Financial Reporting and Analysis – ACG6175
Revenue Recognition Problems in the Communications Equipment Industry
1 – In late 2000, Lucent announced that revenues would be adjusted downwards by $679 million as a result of revenue recognition problems. Yet the firms market capitalization plummeted by $24.7 billion. Why do you think the market reacted so negatively to Lucent's announcements of the problems?
There is usually a grey zone between aggressive accounting, which is the use of legitimate accounting methods to achieve business purposes, and fraudulent financial reporting, which is the intentional misrepresentation of financial information for business purposes. In this particular case, the company shipped products to distributors when it knew that they may not be able to sell the products (indeed, many of the distributors had a weakened financial position). Therefore, even though these aggressive practices might technically be classified as sales under accounting rules, they distorted the reality of the situation and, ultimately, were fraudulent.
As per the downward adjustment of the company's revenues we can clearly see that company improperly booked those $679 million in revenue. Such announcement was made public little by little in the month of December. The semi-strong efficient market theory states that current market prices reflect all publicly available information, including quarterly reports and SEC filings. So I guess the market realized that Lucent was forging its figures and made a necessary correction in its stock price to reflect the newly reduced earnings per share.
Furthermore, in management's drive to realize revenue, meet internal sales targets and/or obtain sales bonuses they improperly granted and/or failed to disclose various side agreements, credits and other incentives. Eventually the market realized that this move was done to induce Lucent’s customers to purchase the company’s products. The result of these actions was a strong negative market reaction.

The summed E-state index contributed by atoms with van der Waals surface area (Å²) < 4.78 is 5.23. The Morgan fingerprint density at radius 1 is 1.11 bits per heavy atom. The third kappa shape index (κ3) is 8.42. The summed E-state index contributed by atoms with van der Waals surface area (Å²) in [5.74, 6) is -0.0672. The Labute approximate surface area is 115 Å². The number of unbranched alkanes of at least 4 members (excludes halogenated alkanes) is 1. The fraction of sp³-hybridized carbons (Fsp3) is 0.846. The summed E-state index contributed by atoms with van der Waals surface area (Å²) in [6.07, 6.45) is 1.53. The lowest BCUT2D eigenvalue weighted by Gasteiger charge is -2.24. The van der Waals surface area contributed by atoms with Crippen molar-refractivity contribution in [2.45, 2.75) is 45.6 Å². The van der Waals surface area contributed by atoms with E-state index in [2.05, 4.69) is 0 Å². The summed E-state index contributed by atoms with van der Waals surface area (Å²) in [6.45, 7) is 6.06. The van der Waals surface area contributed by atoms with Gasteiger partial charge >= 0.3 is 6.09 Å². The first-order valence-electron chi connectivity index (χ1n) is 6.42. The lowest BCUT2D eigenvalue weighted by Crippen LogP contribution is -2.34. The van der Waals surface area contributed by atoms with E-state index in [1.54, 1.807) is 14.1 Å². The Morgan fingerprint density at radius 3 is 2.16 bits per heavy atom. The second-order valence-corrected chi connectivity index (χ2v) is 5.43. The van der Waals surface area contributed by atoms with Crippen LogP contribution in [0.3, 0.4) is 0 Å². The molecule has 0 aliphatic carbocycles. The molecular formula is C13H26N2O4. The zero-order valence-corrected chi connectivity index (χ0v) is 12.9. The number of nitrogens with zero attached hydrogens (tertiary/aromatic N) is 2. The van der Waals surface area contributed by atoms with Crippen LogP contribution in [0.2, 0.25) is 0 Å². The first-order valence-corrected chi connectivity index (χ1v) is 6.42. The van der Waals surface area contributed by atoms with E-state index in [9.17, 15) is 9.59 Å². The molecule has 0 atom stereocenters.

2 – What financial statement adjustments will Lucent have to make to correct the revenue recognition problems announced in late 2000?
Given the importance of revenue on the income statement and its direct impacts on earnings, it is not surprising that creative accounting practices often start with revenue recognition. Lucent had to restate $452 million of its revenue due to equipment that was shipped to distributors but never sold. Such practice is known as channel stuffing. Eventually the company had to take back the equipment. The company also adjusted downward another $199 million associated with verbally credits offered to its customers. Later investigation showed that the company was apparently offering special one-time discounts to customers. Finally, $28 million in revenue had been recognized on the sale of a system that was partially shipped. All things considered, we can conclude that Lucent was heavily borrowing from future sales to meet present expectations.
That being said, if Lucent had to adjust the statements for these distortions, the following changes would have to be made to the company's financial report:
In the quarter that the $679 million ($452 + $199 + $28) worth of sales were booked, Sales and Account Receivable would both decline by the same amount. Cost of Sales would decline and Inventory would increase to reflect the reduction in sales. Assuming that the equipment sold was manufactured in the first quarter of 2000, Cost of sales represented 58% of the total sales. Therefore, total reduction in Cost of Sales would be $395 (679*.58). Inventory in turn, would increase to the amount of $395 (679*.58), assuming that it has not suffered any obsolescence. The $ 199 million (125+74) remaining wouldn't be accounted as inventory because they were recorded as credits to customers for use at a later date, therefore falling in Other Current Liabilities (Deferred Revenue). The...
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